ROCKERS ON PARADE
A ragtag band of British bikers on holiday are tearing through the West — from San Francisco to Santa Fe — while trying to live some crazy rock ’n’ roll dream. The tour features the Sons of Royalty, a grizzled group of rockers whose members have backed an amazing array of famous acts. How can we stop this hog-riding menace? Don’t stop ’em. Join ’em. For one thing, even though they’re bound to raise some hell, they’re also raising money for charity. The Sons of Royalty will be hitting Skylight (139 W. San Francisco St.) in Santa Fe at 7 p.m. on Friday, Sept. 18, for a night of blues-rock and good times. Tickets are $20.
The British bikers (and participants who choose to travel by car) who are taking part in the tour have agreed to pledge at least 1,000 pounds to the ChildLine Rocks program, which is a free, confidential helpline for children and teenagers in the United Kingdom, part of Great Britain’s National Society for the Prevention of Cruelty to Children. In Santa Fe, proceeds from ticket sales will go to La Luz de Santa Fe Family Shelter. According to the Sons’ website: “This year is the fifth Great British Invasion and sees the event head to the west of America for more Harley-based japes involving incredible rides and, quite possibly, the firing of guns (legally, of course). You’ll fly into San Francisco in mid-September and from there it’s an 11-day exploration on two wheels, taking in Yosemite, Death Valley, the Grand Canyon, Las Vegas, Route 66, the Sandia Mountains, and New Mexico (Breaking Bad country).”
The trip has been dubbed “Standing on the Corner: In the Footsteps of Bobby Troup.” If you don’t get the reference, he’s the guy who wrote the song “(Get Your Kicks On) Route 66.”
Last year, the invasion was a trip through the South, including stops at Sun Studios in Memphis and actor Morgan Freeman’s Ground Zero Blues Club in Clarksdale, Mississippi. Freeman himself appeared at that event, and the Sons of Royalty website implies that he might show up this year, telling potential travelers to bring extra cash for “all the drinks you’ll want to buy Morgan Freeman.” I dunno.
You might not be familiar with the names of the individual Sons of Royalty, who have also played together under the name the Barnes Blues Band. But they have backed several big-time stars. Guitarist and singer Bobby Tench, for example, has been a member of the Jeff Beck Group and he has recorded with the late Texas blues great Freddie King, Van Morrison (he played lead guitar on the Wavelength album), Eric Burdon, Humble Pie, reggae singer Junior Marvin (best known for his Clash-covered song “Police and Thieves”), and too many others to count. But having just recently seen the documentary Beware of Mr. Baker, I’m most impressed with the fact that Tench played, under the name Bobby Gass, on a 1972 Ginger Baker album (Stratavarious) with Nigerian wizard Fela Ransome-Kuti.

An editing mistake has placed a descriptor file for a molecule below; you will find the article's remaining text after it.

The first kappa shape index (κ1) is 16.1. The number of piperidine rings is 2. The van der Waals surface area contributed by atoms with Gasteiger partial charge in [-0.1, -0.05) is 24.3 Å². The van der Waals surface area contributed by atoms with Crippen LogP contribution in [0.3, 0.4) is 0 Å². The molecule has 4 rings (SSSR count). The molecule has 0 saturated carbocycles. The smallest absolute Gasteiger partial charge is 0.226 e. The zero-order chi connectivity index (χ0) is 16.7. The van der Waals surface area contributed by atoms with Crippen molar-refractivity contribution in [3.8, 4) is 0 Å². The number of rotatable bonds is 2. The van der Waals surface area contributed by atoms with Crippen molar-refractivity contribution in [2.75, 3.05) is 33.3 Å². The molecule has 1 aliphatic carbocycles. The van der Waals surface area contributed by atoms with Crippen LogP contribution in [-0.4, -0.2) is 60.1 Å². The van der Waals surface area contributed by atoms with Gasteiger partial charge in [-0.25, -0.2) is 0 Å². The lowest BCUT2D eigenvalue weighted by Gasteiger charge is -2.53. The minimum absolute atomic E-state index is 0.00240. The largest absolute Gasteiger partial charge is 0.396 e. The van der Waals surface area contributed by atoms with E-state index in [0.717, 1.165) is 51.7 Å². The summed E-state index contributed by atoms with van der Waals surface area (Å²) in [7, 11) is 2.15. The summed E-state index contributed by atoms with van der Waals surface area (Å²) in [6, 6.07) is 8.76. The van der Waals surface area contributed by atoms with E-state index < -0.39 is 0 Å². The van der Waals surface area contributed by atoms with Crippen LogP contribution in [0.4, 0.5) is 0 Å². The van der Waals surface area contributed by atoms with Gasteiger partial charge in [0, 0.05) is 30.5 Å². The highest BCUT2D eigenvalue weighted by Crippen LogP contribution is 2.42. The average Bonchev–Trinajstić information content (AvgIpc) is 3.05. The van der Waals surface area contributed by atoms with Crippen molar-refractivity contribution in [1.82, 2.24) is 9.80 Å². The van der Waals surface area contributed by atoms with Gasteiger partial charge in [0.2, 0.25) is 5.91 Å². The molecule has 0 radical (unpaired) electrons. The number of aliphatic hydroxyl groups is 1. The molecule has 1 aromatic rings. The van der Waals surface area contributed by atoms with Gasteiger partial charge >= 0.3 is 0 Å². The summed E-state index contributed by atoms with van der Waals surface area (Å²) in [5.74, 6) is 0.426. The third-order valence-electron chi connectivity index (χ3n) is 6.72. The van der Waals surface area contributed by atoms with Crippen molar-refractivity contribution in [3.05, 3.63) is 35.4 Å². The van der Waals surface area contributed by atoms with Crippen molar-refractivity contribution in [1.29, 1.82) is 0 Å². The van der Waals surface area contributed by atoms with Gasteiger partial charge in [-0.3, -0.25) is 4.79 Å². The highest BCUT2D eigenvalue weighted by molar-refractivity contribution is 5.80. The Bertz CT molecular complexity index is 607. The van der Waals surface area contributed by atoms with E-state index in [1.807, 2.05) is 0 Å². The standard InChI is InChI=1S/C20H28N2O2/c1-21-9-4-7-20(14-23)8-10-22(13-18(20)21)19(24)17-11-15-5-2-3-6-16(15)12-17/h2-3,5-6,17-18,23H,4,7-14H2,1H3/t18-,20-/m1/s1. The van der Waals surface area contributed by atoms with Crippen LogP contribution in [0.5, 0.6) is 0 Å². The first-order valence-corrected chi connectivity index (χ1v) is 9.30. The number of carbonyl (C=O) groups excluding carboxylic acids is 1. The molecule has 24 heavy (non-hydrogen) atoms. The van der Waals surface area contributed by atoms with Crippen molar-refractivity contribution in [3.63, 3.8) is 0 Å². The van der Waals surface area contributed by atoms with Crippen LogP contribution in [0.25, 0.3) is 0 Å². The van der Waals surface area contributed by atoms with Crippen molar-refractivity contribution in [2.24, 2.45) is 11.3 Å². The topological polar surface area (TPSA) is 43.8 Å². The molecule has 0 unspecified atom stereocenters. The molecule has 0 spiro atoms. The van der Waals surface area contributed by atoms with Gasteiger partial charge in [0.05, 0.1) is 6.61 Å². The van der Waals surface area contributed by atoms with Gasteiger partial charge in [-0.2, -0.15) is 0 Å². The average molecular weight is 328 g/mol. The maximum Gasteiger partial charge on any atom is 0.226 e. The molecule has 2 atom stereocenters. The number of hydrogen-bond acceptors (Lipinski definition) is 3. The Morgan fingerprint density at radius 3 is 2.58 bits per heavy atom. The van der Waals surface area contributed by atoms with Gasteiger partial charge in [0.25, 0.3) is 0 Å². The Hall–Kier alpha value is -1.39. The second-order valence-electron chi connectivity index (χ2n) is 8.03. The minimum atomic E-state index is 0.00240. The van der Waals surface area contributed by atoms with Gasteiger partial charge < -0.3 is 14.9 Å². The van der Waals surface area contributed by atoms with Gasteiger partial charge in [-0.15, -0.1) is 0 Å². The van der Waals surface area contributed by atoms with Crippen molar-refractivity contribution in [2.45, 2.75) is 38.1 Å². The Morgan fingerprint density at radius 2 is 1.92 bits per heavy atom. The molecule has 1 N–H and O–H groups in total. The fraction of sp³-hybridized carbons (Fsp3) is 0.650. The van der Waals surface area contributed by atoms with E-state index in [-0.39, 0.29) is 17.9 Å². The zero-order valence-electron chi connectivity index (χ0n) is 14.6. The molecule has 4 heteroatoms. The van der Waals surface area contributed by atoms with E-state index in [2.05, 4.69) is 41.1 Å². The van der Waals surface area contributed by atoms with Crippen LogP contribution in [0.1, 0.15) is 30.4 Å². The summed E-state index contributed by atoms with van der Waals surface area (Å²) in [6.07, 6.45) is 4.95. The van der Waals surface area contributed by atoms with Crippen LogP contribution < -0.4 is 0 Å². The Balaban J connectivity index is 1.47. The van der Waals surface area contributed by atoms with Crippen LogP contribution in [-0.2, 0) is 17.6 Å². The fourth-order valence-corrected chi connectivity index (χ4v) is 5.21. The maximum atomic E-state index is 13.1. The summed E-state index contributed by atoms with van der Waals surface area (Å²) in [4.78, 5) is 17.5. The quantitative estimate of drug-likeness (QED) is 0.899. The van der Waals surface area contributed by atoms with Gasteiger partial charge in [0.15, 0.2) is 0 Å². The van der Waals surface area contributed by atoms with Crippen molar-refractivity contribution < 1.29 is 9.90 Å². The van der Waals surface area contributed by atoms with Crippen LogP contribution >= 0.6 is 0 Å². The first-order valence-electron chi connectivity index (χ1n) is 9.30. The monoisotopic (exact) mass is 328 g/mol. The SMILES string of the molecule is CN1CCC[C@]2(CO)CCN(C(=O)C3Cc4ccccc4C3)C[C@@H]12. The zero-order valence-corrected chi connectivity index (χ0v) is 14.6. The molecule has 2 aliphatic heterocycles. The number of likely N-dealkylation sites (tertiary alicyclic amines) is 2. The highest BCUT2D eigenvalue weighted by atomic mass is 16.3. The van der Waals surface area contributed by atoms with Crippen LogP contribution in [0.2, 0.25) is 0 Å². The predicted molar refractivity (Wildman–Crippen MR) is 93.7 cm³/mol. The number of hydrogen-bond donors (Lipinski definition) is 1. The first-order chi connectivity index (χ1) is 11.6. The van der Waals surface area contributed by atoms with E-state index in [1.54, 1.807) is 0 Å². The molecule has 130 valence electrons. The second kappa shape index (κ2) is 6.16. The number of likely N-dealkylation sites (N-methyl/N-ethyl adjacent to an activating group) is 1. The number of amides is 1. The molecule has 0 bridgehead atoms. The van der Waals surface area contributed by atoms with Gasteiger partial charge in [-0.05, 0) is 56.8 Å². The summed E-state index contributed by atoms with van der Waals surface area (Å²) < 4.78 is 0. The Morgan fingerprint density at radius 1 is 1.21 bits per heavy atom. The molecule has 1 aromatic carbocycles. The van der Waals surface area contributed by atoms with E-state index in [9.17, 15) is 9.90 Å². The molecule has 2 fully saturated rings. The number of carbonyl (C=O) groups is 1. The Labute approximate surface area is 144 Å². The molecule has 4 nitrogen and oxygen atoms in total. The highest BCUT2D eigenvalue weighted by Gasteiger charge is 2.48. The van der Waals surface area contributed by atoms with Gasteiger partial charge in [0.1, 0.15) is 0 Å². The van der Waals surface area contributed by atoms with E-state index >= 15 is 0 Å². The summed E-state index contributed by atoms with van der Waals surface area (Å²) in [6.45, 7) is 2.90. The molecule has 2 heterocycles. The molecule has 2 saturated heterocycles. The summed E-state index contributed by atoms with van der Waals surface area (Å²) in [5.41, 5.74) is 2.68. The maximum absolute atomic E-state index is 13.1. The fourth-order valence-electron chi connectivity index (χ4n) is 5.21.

Keyboardist Tim Hinkley has earned a reputation as an ace studio musician, appearing on the Rolling Stones’ Some Girls album, the Who’s Quadrophenia film soundtrack, and records by R&B great Esther Phillips, Thin Lizzy, Humble Pie, Bad Company, and Alvin Lee. Hinkley also once backed Tom Waits on a British television special.
The other Sons aren’t slouches either. The second guitarist/singer in the group, Papa George, has built a cult following as a blues artist. He started playing as a teenager at a Knightsbridge restaurant called the Borshtch ’n’ Tears. (Now that’s the blues!) And here is a local connection: In 2004 the guitarist played on the soundtrack of a movie called World Without Waves, which won the Best Southwest Film award at the Santa Fe Film Festival that year. Sons bassist Pete Rees was a member of British bluesman (and former Thin Lizzy guitarist) Gary Moore’s band for 13 years, while drummer Darby Todd has backed the likes of Robert Plant, Ronnie Wood, and founding Animal Alan Price on stage. Check out www.sonsofroyalty.com.
Another cool show: Sorry I didn’t give you more warning on this one, but down in Albuquerque on Friday, Sept. 11, the Reverend Peyton’s Big Damn Band is playing, and the pride of Española, the Imperial Rooster, is opening. The show is at 9 p.m. at Low Spirits (2823 Second St. NW), and tickets are $10.
Early this year, guitarist Josh Peyton and his band (wife Breezy Peyton on washboard and vocals and Ben Bussell on drums) unleashed their latest album, So Delicious, on the reconstituted Yazoo label. (The original Yazoo, which started in the 1960s, specialized in compiling old blues, hillbilly, and early jazz 78s.) That seems appropriate for the Peyton crew. While the musicians are from Indiana, their heart is in the Mississippi Delta, and their sound harks back to those earthy sounds that came out of that region 80 years ago.
So Delicious continues the basic sound the Big Damn Band is known for, kicking off with the chunka-chunka rhythm of “Let’s Jump a Train,” which has a guitar hook similar to that of Creedence Clearwater Revival’s “Green River.” There is some (so) delicious slide guitar on “Raise a Little Hell,” while “Pot Roast and Kisses” continues Peyton’s tradition of linking romance and food. (See “Mama’s Fried Potatoes” from their 2008 album Whole Fam Damnily.) Strangely, the most mellow song on the new album is called “Scream at the Night.” It’s downright pretty.
So Delicious is a fine album, and I’m hoping that at the Albuquerque show, the Reverend reaches back and does what I still consider the group’s greatest song: “Your Cousin’s on Cops,” which, yes, is about realizing the bad boy being busted on the TV show is a relative.
The Sons of Royalty are a grizzled group of rockers whose members have backed an amazing array of famous acts.
Bobby Tench, Papa George, and Pete Rees